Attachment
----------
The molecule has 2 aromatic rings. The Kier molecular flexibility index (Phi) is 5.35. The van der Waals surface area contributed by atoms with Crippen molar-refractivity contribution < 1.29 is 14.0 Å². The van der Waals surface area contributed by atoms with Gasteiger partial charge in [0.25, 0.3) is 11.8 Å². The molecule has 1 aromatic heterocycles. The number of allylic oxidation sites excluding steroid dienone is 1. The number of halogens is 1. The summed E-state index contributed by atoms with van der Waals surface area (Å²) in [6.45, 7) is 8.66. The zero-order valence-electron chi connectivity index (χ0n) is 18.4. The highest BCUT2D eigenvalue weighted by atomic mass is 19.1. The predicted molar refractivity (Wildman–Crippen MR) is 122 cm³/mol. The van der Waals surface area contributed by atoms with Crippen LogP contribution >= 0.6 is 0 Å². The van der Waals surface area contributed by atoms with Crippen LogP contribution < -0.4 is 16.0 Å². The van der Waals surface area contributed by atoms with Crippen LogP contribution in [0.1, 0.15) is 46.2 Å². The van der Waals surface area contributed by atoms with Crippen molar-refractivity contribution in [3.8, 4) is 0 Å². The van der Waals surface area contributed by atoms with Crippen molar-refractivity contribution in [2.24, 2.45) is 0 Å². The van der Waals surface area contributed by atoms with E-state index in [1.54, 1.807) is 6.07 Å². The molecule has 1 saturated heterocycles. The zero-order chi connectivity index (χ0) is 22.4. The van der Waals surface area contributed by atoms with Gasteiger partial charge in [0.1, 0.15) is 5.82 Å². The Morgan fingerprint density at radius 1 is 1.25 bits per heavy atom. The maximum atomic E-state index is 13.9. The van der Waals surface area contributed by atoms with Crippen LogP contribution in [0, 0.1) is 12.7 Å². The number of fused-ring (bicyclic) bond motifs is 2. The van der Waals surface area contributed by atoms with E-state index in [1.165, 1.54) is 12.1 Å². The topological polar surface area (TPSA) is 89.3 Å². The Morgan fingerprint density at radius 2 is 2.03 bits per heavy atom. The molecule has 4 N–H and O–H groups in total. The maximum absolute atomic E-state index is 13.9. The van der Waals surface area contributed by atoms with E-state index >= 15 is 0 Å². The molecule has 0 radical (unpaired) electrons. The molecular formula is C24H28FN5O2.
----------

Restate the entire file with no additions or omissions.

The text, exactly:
The molecule has 2 aromatic rings. The Kier molecular flexibility index (Phi) is 5.35. The van der Waals surface area contributed by atoms with Crippen molar-refractivity contribution < 1.29 is 14.0 Å². The van der Waals surface area contributed by atoms with Gasteiger partial charge in [0.25, 0.3) is 11.8 Å². The molecule has 1 aromatic heterocycles. The number of allylic oxidation sites excluding steroid dienone is 1. The number of halogens is 1. The summed E-state index contributed by atoms with van der Waals surface area (Å²) in [6.45, 7) is 8.66. The zero-order valence-electron chi connectivity index (χ0n) is 18.4. The highest BCUT2D eigenvalue weighted by atomic mass is 19.1. The predicted molar refractivity (Wildman–Crippen MR) is 122 cm³/mol. The van der Waals surface area contributed by atoms with Crippen LogP contribution >= 0.6 is 0 Å². The van der Waals surface area contributed by atoms with Crippen LogP contribution < -0.4 is 16.0 Å². The van der Waals surface area contributed by atoms with Crippen LogP contribution in [0.1, 0.15) is 46.2 Å². The van der Waals surface area contributed by atoms with Crippen molar-refractivity contribution in [3.8, 4) is 0 Å². The van der Waals surface area contributed by atoms with Crippen molar-refractivity contribution in [2.24, 2.45) is 0 Å². The van der Waals surface area contributed by atoms with E-state index in [1.54, 1.807) is 6.07 Å². The molecule has 1 saturated heterocycles. The zero-order chi connectivity index (χ0) is 22.4. The van der Waals surface area contributed by atoms with Gasteiger partial charge in [0.1, 0.15) is 5.82 Å². The Morgan fingerprint density at radius 1 is 1.25 bits per heavy atom. The maximum atomic E-state index is 13.9. The van der Waals surface area contributed by atoms with Crippen LogP contribution in [0, 0.1) is 12.7 Å². The number of fused-ring (bicyclic) bond motifs is 2. The van der Waals surface area contributed by atoms with E-state index in [1.165, 1.54) is 12.1 Å². The topological polar surface area (TPSA) is 89.3 Å². The Morgan fingerprint density at radius 2 is 2.03 bits per heavy atom. The molecule has 4 N–H and O–H groups in total. The maximum absolute atomic E-state index is 13.9. The van der Waals surface area contributed by atoms with E-state index >= 15 is 0 Å². The molecule has 0 radical (unpaired) electrons. The molecular formula is C24H28FN5O2.